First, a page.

Air Pollution and Health Ozone, carbon monoxide, sulfates, lead and fine particulate sources, effects, prevention, and control ARB Fact Sheet

 
Updated October 29, 2001
Where does air pollution come from? How does it effect people and the environment? How can we control, or better yet, prevent it?
The following table summarizes the sources, effects, and prevention and control methods for ten of the most important air pollutants in California.



Pollutant

Sources

Effects

Prevention and Control

Ozone (O3)

Formed when reactive organic gases (ROG) and nitrogen oxides react in the presence of sunlight. ROG sources include any source that burns fuels (e.g., gasoline, natural gas, wood, oil);solvents; petroleum processing and storage; and pesticides

Breathing difficulties, lung tissue damage, damage to rubber and some plastics.

Reduce motor vehicle reactive organic gas (ROG) and nitrogen oxide emissions through emissions standards, reformulated fuels, inspections programs, and reduced vehicle use. Limit ROG emissions from commercial operations and consumer products. Limit ROG and NOx emissions from industrial sources such as power plants and refineries. Conserve energy

Respirable Particulate Matter (PM10)

Road dust, windblown dust, agriculture and construction, fireplaces. Also formed from other pollutants (acid rain, NOx, SOx, organics). Incomplete combustion of any fuel.

Increased respiratory disease, lung damage, cancer, premature death, reduced visibility, surface soiling.

Control dust sources, industrial particulate emissions, wood burning stoves and fireplaces. Reduce secondary pollutants which react to form PM10. Conserve energy

Fine Particulate Matter (PM2.5)

Fuel combustion in motor vehicles, equipment, and industrial sources; residential and agricultural burning. Also formed from reaction of other pollutants (acid rain, NOx, SOx, organics).

Increases respiratory disease, lung damage, cancer, premature death; reduced visibility; surface soiling.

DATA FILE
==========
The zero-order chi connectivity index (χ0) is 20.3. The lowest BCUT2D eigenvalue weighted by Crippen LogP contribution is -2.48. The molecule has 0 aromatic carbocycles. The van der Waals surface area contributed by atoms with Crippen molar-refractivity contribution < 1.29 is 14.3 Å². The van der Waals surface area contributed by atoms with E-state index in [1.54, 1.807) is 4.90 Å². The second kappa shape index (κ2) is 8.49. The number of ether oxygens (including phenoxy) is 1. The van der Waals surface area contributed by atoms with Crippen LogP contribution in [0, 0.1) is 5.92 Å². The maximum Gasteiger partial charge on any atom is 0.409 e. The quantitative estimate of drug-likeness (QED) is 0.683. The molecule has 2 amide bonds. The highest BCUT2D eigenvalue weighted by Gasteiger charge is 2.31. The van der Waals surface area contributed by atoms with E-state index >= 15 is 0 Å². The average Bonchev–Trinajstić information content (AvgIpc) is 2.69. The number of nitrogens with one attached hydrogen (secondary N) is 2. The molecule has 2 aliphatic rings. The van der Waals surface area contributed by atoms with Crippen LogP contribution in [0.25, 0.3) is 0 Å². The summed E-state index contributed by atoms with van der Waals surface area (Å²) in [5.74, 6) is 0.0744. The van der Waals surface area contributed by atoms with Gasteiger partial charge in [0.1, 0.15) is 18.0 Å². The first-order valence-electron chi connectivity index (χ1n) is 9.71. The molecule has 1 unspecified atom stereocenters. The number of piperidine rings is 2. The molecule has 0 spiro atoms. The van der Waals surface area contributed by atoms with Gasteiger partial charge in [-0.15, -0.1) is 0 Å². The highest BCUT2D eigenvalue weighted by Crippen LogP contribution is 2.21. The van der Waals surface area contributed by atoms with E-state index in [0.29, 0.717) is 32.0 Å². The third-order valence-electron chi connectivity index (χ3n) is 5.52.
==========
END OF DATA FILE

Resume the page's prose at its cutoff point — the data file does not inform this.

Reduce combustion emissions from motor vehicles, equipment, industries, and agriculture and residential burning. Precursor controls, like those for ozone, reduce fine particle formation in the atmosphere.

Carbon Monoxide (CO)

Any source that burns fuel such as automobiles,trucks, heavy construction equipment and farming equipment, residential heating.

Chest pain in heart patients, headaches, reduced mental alertness

Control motor vehicle and industrial emissions. Use oxygenated gasoline during winter months. Conserve energy.

Nitrogen Dioxide (NO2)

See Carbon Monoxide

Lung irritation and damage. Reacts in the atmosphere to form ozone and acid rain

Control motor vehicle and industrial combustion emissions.Conserve energy.

Lead

Metal smelters, resource recovery, leaded gasoline, deterioration of lead paint

Learning disabilities, brain and kidney damage

Control metal smelters, No lead in gasoline. Replace leaded paint with non-lead substitutes.

Sulfur Dioxide (SO2)

Coal or oil burning power plants and industries, refineries, diesel engines

Increases lung disease and breathing problems for asthmatics. Reacts in the atmosphere to form acid rain.

Reduce the use of high sulfer fuels (e.g., use low sulfer reformulated diesel or natural gas). Conserve energy.

Visibility Reducing Particles

See PM2.5

Reduces visibility ( e.g., obscures mountains and other scenery), reduced airport safety, lower real estate value, discourages tourism

See PM2.5

Sulfates

Produced by the reaction in the air of SO2 ( see SO2 sources), a component of acid rain

Breathing difficulties, aggravates asthma, reduced visibility

See SO2

Hydrogen Sulfide

Geothermal power plants, petroleum production and refining, sewer gas

Nuisance odor (rotten egg smell), headache and breathing difficulties (higher concentrations)

Control emissions from geothermal power plants, petroleum production and refining, sewers, sewage treatment plants